Cells rely on complex regulatory networks to sense and respond to environmental cues. The dynamics of theregulatory network governing cellular responses cannot be understood at the level of individual regulatoryproteins, but rather emerges as a result of a complex web of biochemical interactions between multipleproteins, mRNA, and DMA. Our long-term objective to develop computational and experimental methods todissect and analyze regulatory networks. With respect to human health, one of the most importantprokaryotic regulatory networks underlies the type III secretion system (TTSS). The TTSS acts like amolecular syringe to inject bacterial effector proteins into the host cytosol. The TTSS is critical for virulencefor many gram-negative pathogens, including Salmonella, Pseudomonas, E. coli, Shigella, Yersinia,Chlamydia, and Bordetella. Of these, the Salmonella TTSS responsible for invading mammalian cells (SPI-1)has the most well-characterized structure and regulation and is the focus of this proposal. In preliminary experiments, we have observed: 1. there is a temporal order in the expression of SPI-1genes, 2. there is independent control of structural and effector genes, 3. there is hysteresis in theexpression of effectors, and 4. the stochastic component of gene expression is differentially controlled.Based on these experiments, we hypothesize that the dynamics are dictated by two genetic circuits in thepathway. The first acts like a multi-signal integrator that commits to SPI-1 expression. The second is abistable switch, where effectors are irreversibly activated after the needle structure is completed. Thisproposal seeks to use a combination of experiments, theory, and engineering to quantitatively characterizethese circuits.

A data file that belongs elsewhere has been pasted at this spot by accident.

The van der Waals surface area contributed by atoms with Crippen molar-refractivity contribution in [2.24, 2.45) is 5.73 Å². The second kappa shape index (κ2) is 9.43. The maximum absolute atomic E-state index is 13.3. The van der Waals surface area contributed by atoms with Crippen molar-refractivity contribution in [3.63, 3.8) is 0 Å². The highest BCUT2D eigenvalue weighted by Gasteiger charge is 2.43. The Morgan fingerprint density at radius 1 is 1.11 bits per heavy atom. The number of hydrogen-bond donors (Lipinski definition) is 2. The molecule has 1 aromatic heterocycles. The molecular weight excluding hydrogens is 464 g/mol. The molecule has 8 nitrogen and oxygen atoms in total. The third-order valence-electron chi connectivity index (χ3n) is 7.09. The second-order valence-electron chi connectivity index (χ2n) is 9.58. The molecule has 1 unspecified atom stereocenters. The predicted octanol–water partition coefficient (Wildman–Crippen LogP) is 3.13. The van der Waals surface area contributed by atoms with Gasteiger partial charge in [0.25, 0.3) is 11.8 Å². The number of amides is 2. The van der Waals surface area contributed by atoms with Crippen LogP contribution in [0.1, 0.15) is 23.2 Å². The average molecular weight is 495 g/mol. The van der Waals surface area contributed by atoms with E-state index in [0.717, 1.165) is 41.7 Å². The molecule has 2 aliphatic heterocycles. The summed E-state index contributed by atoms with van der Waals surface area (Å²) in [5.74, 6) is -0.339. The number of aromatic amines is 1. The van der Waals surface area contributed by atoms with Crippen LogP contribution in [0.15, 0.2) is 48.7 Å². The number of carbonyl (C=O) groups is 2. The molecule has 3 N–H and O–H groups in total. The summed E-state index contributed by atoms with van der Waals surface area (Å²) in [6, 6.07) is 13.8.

Aim 1 : Characterize two genetic circuits in the SPI-1 regulatory pathway. The first is responsible forintegrating many environmental inputs and committing to the expression of the TTSS. The second forms abistable switch that causes effector expression to persist after the input stimulus is removed.
Aim 2 : Engineer the network dynamics by adding artificial feedback loops. To determine how the topology ofregulatory interactions encodes network dynamics, artificial feedback loops will be used to geneticallyperturb the network. This will provide insight into how complex dynamics evolve.

Agency
National Institute of Health (NIH)
Institute
National Institute of Allergy and Infectious Diseases (NIAID)
Type
Research Project (R01)
Project #
7R01AI067699-06
Application #
8398145
Study Section
Modeling and Analysis of Biological Systems Study Section (MABS)
Program Officer
Alexander, William A
Project Start
2007-01-01
Project End
2012-08-15
Budget Start
2011-08-01
Budget End
2012-08-15
Support Year
6
Fiscal Year
2011
Total Cost
$101,418
Indirect Cost
Name
Massachusetts Institute of Technology
Department
Engineering (All Types)
Type
Schools of Engineering
DUNS #
001425594
City
Cambridge
State
MA
Country
United States
Zip Code
02139
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